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Multipoint is supported, and I like that the Bose app tells me which devices have been paired with the headphones. I also like that the voice in the headphones tells us which device it is trying to connect to or has connected to. Bose is still quite alone with this feature.

The call quality is also a highlight here. Precisely that is one of the elements Bose itself highlights as improved, and my impression is that Bose is almost at the same level as Jabra Elite 85H, which is one of the best at this point.

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The QC45 manages to highlight the voice in an excellent way, even when it’s pretty noisy around. They let through some ambient noise, but it’s still fine to have a conversation even along a fairly busy road. The dynamics are also good, and Bose does not seem to have any problems with wind.

I also like that you can adjust how much of your voice you hear during conversations in the Bose app.

Bose QuietComfort 45

The Good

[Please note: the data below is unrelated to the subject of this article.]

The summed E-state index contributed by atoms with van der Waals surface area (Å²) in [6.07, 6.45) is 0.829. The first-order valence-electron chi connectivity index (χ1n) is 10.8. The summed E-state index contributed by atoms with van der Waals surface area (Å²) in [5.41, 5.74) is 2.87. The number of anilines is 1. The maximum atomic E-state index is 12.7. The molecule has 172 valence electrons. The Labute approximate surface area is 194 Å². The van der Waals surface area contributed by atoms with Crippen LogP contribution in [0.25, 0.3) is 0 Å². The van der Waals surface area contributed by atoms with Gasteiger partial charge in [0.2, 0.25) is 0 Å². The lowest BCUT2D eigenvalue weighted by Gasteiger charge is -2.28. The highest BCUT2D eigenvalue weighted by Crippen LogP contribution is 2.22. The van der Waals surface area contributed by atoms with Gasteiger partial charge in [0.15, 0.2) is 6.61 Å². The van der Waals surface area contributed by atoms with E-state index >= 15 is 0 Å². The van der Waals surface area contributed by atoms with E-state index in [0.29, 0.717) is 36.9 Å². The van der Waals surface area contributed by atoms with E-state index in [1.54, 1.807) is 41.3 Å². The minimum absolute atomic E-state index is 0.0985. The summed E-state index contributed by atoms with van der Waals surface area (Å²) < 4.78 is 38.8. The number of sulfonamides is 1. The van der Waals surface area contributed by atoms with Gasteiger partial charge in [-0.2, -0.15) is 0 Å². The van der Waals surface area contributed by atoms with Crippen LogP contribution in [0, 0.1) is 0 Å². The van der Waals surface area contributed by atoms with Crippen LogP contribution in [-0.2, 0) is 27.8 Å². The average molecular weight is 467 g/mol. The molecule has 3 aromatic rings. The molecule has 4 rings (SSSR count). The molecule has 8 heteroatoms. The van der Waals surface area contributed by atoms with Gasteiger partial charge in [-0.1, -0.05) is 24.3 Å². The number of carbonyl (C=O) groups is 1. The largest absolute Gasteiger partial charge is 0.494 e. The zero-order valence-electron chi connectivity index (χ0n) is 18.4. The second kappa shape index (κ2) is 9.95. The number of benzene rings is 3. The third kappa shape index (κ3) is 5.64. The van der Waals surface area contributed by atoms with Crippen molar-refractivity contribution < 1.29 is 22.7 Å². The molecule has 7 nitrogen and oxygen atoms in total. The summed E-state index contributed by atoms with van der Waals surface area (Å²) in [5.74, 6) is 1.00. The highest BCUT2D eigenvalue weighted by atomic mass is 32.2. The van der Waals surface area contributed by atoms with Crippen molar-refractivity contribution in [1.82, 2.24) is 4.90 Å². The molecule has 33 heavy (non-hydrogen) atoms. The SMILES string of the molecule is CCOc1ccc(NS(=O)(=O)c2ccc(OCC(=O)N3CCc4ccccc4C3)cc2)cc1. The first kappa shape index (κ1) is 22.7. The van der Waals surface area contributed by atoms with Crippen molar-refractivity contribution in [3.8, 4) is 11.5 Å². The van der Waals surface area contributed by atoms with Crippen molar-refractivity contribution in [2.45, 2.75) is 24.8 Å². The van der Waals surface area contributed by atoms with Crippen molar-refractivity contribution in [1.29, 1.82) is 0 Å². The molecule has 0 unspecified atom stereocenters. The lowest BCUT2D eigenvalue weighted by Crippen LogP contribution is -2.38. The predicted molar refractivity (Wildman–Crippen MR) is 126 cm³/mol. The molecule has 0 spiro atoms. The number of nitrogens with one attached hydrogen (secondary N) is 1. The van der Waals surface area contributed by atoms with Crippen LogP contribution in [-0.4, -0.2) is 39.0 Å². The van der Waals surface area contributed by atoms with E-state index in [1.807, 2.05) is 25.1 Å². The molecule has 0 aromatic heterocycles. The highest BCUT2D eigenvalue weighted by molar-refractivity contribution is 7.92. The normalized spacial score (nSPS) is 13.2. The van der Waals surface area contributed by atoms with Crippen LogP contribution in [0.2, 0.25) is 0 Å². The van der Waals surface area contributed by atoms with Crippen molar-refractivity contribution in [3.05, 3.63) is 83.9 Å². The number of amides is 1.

• Very good active noise cancellation
  • Slightly sharper and more forward-leaning sound than before
  • Very good for conversations
  • Reasonably good battery life
  • Lightweight and comfortable
  • Foldable, nice carrying case included

The Bad

  • Others deliver more bass and more engaging sound
  • No equalizer in the Bose app

Conclusion

It has been five years since Bose first launched its QC35, and since then, we have received no less than four iterations of what has gradually become the leading competitor, namely the Sony 1000X series. And although the list of innovations on the Bose QuietComfort 45 is not enormously long, they are significantly better where it matters the most.

The noise cancelling is absolutely in the top tier, and depending on the type of noise, the Bose is either at the very top or very close. The sound is also slightly fresher and with a more prominent treble. It’s for the better if you ask me.

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The call quality is very good, and the Bose is still very light and comfortable, but minor technology upgrades make them more worthy in 2021. After a few years where Bose has had to put itself a bit in the back of Sony and Apple, they make a solid comeback with QuietComfort 45.

They are still not the most fun to listen to, but the combination of sound quality, noise cancellation, comfort, call quality, battery life, and other features is still an excellent package – although others are better in some areas.